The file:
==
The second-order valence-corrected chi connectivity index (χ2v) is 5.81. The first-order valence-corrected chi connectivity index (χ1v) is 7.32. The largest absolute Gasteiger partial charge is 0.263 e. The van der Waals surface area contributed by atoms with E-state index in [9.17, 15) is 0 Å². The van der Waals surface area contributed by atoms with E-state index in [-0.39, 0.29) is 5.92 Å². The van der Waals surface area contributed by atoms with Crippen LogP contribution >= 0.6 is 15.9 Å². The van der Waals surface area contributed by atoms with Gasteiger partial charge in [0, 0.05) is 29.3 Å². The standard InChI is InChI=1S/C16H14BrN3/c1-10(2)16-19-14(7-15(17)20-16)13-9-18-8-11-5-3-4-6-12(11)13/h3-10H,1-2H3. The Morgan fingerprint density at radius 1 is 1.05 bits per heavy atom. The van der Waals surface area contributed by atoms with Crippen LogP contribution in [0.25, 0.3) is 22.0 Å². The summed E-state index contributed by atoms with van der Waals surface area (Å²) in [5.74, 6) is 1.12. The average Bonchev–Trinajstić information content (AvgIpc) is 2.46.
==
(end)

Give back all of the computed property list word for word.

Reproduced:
The second-order valence-corrected chi connectivity index (χ2v) is 5.81. The first-order valence-corrected chi connectivity index (χ1v) is 7.32. The largest absolute Gasteiger partial charge is 0.263 e. The van der Waals surface area contributed by atoms with E-state index in [9.17, 15) is 0 Å². The van der Waals surface area contributed by atoms with E-state index in [-0.39, 0.29) is 5.92 Å². The van der Waals surface area contributed by atoms with Crippen LogP contribution >= 0.6 is 15.9 Å². The van der Waals surface area contributed by atoms with Gasteiger partial charge in [0, 0.05) is 29.3 Å². The standard InChI is InChI=1S/C16H14BrN3/c1-10(2)16-19-14(7-15(17)20-16)13-9-18-8-11-5-3-4-6-12(11)13/h3-10H,1-2H3. The Morgan fingerprint density at radius 1 is 1.05 bits per heavy atom. The van der Waals surface area contributed by atoms with Crippen LogP contribution in [0.25, 0.3) is 22.0 Å². The summed E-state index contributed by atoms with van der Waals surface area (Å²) in [5.74, 6) is 1.12. The average Bonchev–Trinajstić information content (AvgIpc) is 2.46.